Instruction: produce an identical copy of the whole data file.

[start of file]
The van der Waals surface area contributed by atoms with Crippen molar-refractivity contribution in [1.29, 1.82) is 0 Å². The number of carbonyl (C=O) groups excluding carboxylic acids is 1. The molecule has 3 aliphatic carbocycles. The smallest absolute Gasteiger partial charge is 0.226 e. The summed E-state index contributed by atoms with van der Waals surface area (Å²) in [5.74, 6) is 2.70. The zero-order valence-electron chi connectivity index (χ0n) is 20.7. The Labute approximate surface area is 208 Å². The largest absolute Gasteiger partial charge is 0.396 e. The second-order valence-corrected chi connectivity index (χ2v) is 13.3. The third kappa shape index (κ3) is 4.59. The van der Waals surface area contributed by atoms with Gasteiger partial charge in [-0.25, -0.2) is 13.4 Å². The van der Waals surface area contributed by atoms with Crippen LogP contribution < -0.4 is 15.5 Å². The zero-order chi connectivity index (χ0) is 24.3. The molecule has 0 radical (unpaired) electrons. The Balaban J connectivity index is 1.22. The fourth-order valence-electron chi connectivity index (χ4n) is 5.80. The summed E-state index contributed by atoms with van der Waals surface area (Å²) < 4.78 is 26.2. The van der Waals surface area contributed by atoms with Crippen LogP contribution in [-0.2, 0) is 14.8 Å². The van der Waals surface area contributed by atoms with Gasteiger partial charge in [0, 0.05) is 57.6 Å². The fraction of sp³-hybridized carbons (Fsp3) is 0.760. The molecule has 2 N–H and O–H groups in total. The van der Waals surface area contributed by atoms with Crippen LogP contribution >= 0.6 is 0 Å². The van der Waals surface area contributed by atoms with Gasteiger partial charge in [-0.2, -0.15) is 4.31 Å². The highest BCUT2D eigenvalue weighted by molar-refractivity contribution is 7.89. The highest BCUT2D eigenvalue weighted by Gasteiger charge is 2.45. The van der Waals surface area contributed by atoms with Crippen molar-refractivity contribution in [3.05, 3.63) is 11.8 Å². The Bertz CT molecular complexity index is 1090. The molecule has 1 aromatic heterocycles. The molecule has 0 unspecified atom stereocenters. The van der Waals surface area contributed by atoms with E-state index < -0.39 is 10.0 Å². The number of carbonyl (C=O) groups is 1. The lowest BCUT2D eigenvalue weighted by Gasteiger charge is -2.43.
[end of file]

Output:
The van der Waals surface area contributed by atoms with Crippen molar-refractivity contribution in [1.29, 1.82) is 0 Å². The number of carbonyl (C=O) groups excluding carboxylic acids is 1. The molecule has 3 aliphatic carbocycles. The smallest absolute Gasteiger partial charge is 0.226 e. The summed E-state index contributed by atoms with van der Waals surface area (Å²) in [5.74, 6) is 2.70. The zero-order valence-electron chi connectivity index (χ0n) is 20.7. The Labute approximate surface area is 208 Å². The largest absolute Gasteiger partial charge is 0.396 e. The second-order valence-corrected chi connectivity index (χ2v) is 13.3. The third kappa shape index (κ3) is 4.59. The van der Waals surface area contributed by atoms with Gasteiger partial charge in [-0.25, -0.2) is 13.4 Å². The van der Waals surface area contributed by atoms with Crippen LogP contribution < -0.4 is 15.5 Å². The zero-order chi connectivity index (χ0) is 24.3. The molecule has 0 radical (unpaired) electrons. The Balaban J connectivity index is 1.22. The fourth-order valence-electron chi connectivity index (χ4n) is 5.80. The summed E-state index contributed by atoms with van der Waals surface area (Å²) < 4.78 is 26.2. The van der Waals surface area contributed by atoms with Crippen LogP contribution in [-0.2, 0) is 14.8 Å². The van der Waals surface area contributed by atoms with Gasteiger partial charge in [0, 0.05) is 57.6 Å². The fraction of sp³-hybridized carbons (Fsp3) is 0.760. The molecule has 2 N–H and O–H groups in total. The van der Waals surface area contributed by atoms with Crippen LogP contribution >= 0.6 is 0 Å². The van der Waals surface area contributed by atoms with Gasteiger partial charge in [-0.2, -0.15) is 4.31 Å². The highest BCUT2D eigenvalue weighted by molar-refractivity contribution is 7.89. The highest BCUT2D eigenvalue weighted by Gasteiger charge is 2.45. The van der Waals surface area contributed by atoms with Crippen molar-refractivity contribution in [3.05, 3.63) is 11.8 Å². The Bertz CT molecular complexity index is 1090. The molecule has 1 aromatic heterocycles. The molecule has 0 unspecified atom stereocenters. The van der Waals surface area contributed by atoms with E-state index < -0.39 is 10.0 Å². The number of carbonyl (C=O) groups is 1. The lowest BCUT2D eigenvalue weighted by Gasteiger charge is -2.43.